simongray08:03:40

I realise that I may just be cargoculting zippers since I really like using them 😛

simongray08:03:32

to me the fact that you write pausable tree navigation and transformation algorithms using such a simple tool is quite magic

slipset08:03:41

Yes, I think I see that, but I was more thinking about the problem of an infinite json-stream (A json-based Turing machine?) or a json-stream which was to big to hold in memory (or which stream was so slow that it didn’t make sense to read the whole thing to get the first element , (https://tools.ietf.org/html/rfc2549)))

thomas09:03:46

just thinking out loud here.... could shelling out to jq help here? it might do something clever (I don't know, but I guess easy to test)

dharrigan09:03:12

jq does allow the --stream option

ordnungswidrig09:03:50

This is why I think regex state machines are how this might be implemented. E.g. query like `give me the “order” object when any of the “orderitem/product/name” values contains “gizmo” could be “compiled” into a statemachine which collects order date until you can rule out the the pattern matches. This all happens on an event stream of json tokens: :map :key "orders" :list :map :key "id" :string "123" :key "orderitems :list :map :key "name" :string "Rumbling gizmo" :endmap :endlist :endmap :endlist :endmap

dharrigan09:03:50

never used it myself 'tho

ordnungswidrig09:03:01

@dharrigan that sounds like an interesting option

ordnungswidrig09:03:05

but only json, not edn 😛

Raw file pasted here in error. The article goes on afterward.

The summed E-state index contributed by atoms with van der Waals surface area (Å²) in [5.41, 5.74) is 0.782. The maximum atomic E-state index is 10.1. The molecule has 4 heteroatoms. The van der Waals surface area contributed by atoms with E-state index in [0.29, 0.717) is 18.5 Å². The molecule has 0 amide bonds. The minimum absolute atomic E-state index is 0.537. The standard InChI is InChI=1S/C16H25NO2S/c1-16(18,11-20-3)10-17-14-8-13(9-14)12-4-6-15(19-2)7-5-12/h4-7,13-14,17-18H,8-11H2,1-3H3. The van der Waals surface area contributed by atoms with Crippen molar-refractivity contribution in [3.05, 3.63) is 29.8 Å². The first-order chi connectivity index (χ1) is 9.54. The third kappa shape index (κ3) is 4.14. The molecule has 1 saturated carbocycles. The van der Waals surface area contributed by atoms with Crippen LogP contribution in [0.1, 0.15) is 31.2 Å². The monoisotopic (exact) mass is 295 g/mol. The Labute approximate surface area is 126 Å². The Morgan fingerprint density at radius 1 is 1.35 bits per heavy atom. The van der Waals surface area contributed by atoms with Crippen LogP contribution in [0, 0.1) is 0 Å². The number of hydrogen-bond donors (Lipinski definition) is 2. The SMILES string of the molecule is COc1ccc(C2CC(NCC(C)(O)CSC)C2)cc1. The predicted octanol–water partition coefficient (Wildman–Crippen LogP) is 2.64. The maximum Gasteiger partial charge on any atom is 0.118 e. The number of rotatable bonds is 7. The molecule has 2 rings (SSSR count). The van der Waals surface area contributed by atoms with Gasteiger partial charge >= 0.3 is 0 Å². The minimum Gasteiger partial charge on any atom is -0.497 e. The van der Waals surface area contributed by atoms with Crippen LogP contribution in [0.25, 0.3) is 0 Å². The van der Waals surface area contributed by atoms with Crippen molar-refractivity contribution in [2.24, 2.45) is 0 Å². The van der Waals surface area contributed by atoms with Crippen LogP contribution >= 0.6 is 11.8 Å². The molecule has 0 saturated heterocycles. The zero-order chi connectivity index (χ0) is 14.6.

borkdude09:03:17

PR to jet welcome for EDN :P

borkdude09:03:17

Another idea: don't store your data in JSON but XML and use tools that already worked in the 00s ;)

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simongray09:03:47

@slipset BTW I starred this repo the other day: https://github.com/pangloss/fermor Haven’t looked that deep into it, but looks to me like it’s using some of the same buzzwords.

simongray09:03:40

seems to use a Java dependency, though-

ordnungswidrig10:03:03

@simongray I like this code comment from the examples:

;; This version is a very direct port of the above query and in a fermor system
;; would never pass code review. It has all of the guts of the query hanging
;; out. Instead we can trivially create a domain model and work at a much higher
;; level of abstraction.

ordnungswidrig10:03:45

hmmm one could also implement a jackson parser for EDN. 🙂 This should unlock JsonPath on EDN I guess. :thinking_face: Not sure if that’s a nifty idea though.

borkdude11:03:02

Maybe one can already use JsonPath on transit? :thinking_face:

ordnungswidrig15:03:11

@borkdude you mean translating jsonpath to a jsonpath expression that would match on transit?

ordnungswidrig15:03:22

Sounds super hard because of the statefulness of transit 🙂

pez21:03:10

Playing with writing a macro is quite amazing. I am actually manipulating Clojure code like the data it is. I’ve been telling people about that Clojure is homiconic and sort of understood what it means, but now I realize what it actually means. 😃

clojure-spin 4